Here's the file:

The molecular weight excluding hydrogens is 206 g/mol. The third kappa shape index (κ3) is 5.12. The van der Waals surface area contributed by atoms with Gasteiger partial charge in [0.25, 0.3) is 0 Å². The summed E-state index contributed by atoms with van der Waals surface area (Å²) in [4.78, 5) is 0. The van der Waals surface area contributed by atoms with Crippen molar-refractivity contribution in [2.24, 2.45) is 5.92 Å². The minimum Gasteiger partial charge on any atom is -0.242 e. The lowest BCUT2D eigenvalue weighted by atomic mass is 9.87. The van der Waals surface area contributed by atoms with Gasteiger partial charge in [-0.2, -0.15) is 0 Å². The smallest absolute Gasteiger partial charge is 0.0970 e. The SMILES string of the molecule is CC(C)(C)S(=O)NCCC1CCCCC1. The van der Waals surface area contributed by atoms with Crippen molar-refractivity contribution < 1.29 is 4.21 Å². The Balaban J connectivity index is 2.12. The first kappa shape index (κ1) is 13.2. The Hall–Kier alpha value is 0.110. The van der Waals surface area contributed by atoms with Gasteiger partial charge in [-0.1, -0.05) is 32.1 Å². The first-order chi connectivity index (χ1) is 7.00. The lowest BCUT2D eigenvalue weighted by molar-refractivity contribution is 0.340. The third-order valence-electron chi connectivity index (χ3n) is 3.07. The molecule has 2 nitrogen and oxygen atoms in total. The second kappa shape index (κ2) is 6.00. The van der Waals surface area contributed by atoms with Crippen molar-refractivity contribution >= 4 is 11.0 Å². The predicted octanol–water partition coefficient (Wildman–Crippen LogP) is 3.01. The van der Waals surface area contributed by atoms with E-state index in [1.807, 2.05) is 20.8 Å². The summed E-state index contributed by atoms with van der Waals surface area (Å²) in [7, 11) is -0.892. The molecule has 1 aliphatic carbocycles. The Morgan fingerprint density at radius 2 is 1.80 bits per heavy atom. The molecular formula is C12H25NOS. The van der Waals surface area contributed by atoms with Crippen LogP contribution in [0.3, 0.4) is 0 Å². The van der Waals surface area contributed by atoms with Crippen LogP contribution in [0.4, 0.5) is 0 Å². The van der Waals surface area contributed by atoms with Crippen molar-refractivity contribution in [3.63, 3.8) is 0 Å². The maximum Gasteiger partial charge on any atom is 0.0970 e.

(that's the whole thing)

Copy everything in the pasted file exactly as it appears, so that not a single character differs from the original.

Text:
The molecular weight excluding hydrogens is 206 g/mol. The third kappa shape index (κ3) is 5.12. The van der Waals surface area contributed by atoms with Gasteiger partial charge in [0.25, 0.3) is 0 Å². The summed E-state index contributed by atoms with van der Waals surface area (Å²) in [4.78, 5) is 0. The van der Waals surface area contributed by atoms with Crippen molar-refractivity contribution in [2.24, 2.45) is 5.92 Å². The minimum Gasteiger partial charge on any atom is -0.242 e. The lowest BCUT2D eigenvalue weighted by atomic mass is 9.87. The van der Waals surface area contributed by atoms with Gasteiger partial charge in [-0.2, -0.15) is 0 Å². The smallest absolute Gasteiger partial charge is 0.0970 e. The SMILES string of the molecule is CC(C)(C)S(=O)NCCC1CCCCC1. The van der Waals surface area contributed by atoms with Crippen molar-refractivity contribution < 1.29 is 4.21 Å². The Balaban J connectivity index is 2.12. The first kappa shape index (κ1) is 13.2. The Hall–Kier alpha value is 0.110. The van der Waals surface area contributed by atoms with Gasteiger partial charge in [-0.1, -0.05) is 32.1 Å². The first-order chi connectivity index (χ1) is 7.00. The lowest BCUT2D eigenvalue weighted by molar-refractivity contribution is 0.340. The third-order valence-electron chi connectivity index (χ3n) is 3.07. The molecule has 2 nitrogen and oxygen atoms in total. The second kappa shape index (κ2) is 6.00. The van der Waals surface area contributed by atoms with Crippen molar-refractivity contribution >= 4 is 11.0 Å². The predicted octanol–water partition coefficient (Wildman–Crippen LogP) is 3.01. The van der Waals surface area contributed by atoms with E-state index in [1.807, 2.05) is 20.8 Å². The summed E-state index contributed by atoms with van der Waals surface area (Å²) in [7, 11) is -0.892. The molecule has 1 aliphatic carbocycles. The Morgan fingerprint density at radius 2 is 1.80 bits per heavy atom. The molecular formula is C12H25NOS. The van der Waals surface area contributed by atoms with Crippen LogP contribution in [0.3, 0.4) is 0 Å². The van der Waals surface area contributed by atoms with Crippen LogP contribution in [0.4, 0.5) is 0 Å². The van der Waals surface area contributed by atoms with Crippen molar-refractivity contribution in [3.63, 3.8) is 0 Å². The maximum Gasteiger partial charge on any atom is 0.0970 e.